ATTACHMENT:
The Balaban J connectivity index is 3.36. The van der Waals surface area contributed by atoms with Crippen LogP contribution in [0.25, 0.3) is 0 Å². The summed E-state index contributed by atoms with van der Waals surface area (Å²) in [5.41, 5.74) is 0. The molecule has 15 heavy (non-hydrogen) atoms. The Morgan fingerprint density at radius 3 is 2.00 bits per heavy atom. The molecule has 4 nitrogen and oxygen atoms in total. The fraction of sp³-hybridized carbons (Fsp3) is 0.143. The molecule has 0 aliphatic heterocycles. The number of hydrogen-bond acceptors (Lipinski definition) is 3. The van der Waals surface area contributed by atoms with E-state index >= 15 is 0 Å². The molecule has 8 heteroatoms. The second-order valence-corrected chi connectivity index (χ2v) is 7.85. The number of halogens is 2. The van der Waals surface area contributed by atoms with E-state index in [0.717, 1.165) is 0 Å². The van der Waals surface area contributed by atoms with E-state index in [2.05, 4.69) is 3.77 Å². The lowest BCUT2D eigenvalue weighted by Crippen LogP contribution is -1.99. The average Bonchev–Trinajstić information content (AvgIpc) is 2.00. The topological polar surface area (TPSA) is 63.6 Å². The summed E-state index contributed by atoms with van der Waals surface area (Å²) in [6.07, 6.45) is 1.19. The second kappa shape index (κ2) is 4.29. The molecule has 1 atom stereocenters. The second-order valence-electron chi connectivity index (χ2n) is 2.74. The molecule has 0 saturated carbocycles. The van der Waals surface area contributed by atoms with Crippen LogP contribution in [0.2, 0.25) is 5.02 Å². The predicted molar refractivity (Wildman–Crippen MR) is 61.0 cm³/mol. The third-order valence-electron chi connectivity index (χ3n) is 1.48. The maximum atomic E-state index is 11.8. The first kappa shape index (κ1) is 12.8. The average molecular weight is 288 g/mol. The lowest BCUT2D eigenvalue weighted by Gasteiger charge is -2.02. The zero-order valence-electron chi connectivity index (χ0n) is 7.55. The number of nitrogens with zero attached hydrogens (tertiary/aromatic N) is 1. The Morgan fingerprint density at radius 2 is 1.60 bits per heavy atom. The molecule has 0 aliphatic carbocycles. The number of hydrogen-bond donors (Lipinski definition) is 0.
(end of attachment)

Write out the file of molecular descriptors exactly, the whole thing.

The Balaban J connectivity index is 3.36. The van der Waals surface area contributed by atoms with Crippen LogP contribution in [0.25, 0.3) is 0 Å². The summed E-state index contributed by atoms with van der Waals surface area (Å²) in [5.41, 5.74) is 0. The molecule has 15 heavy (non-hydrogen) atoms. The Morgan fingerprint density at radius 3 is 2.00 bits per heavy atom. The molecule has 4 nitrogen and oxygen atoms in total. The fraction of sp³-hybridized carbons (Fsp3) is 0.143. The molecule has 0 aliphatic heterocycles. The number of hydrogen-bond acceptors (Lipinski definition) is 3. The van der Waals surface area contributed by atoms with E-state index >= 15 is 0 Å². The molecule has 8 heteroatoms. The second-order valence-corrected chi connectivity index (χ2v) is 7.85. The number of halogens is 2. The van der Waals surface area contributed by atoms with E-state index in [0.717, 1.165) is 0 Å². The van der Waals surface area contributed by atoms with E-state index in [2.05, 4.69) is 3.77 Å². The lowest BCUT2D eigenvalue weighted by Crippen LogP contribution is -1.99. The average Bonchev–Trinajstić information content (AvgIpc) is 2.00. The topological polar surface area (TPSA) is 63.6 Å². The summed E-state index contributed by atoms with van der Waals surface area (Å²) in [6.07, 6.45) is 1.19. The second kappa shape index (κ2) is 4.29. The molecule has 1 atom stereocenters. The second-order valence-electron chi connectivity index (χ2n) is 2.74. The molecule has 0 saturated carbocycles. The van der Waals surface area contributed by atoms with Crippen LogP contribution in [0.2, 0.25) is 5.02 Å². The predicted molar refractivity (Wildman–Crippen MR) is 61.0 cm³/mol. The third-order valence-electron chi connectivity index (χ3n) is 1.48. The maximum atomic E-state index is 11.8. The first kappa shape index (κ1) is 12.8. The average molecular weight is 288 g/mol. The lowest BCUT2D eigenvalue weighted by Gasteiger charge is -2.02. The zero-order valence-electron chi connectivity index (χ0n) is 7.55. The number of nitrogens with zero attached hydrogens (tertiary/aromatic N) is 1. The Morgan fingerprint density at radius 2 is 1.60 bits per heavy atom. The molecule has 0 aliphatic carbocycles. The number of hydrogen-bond donors (Lipinski definition) is 0.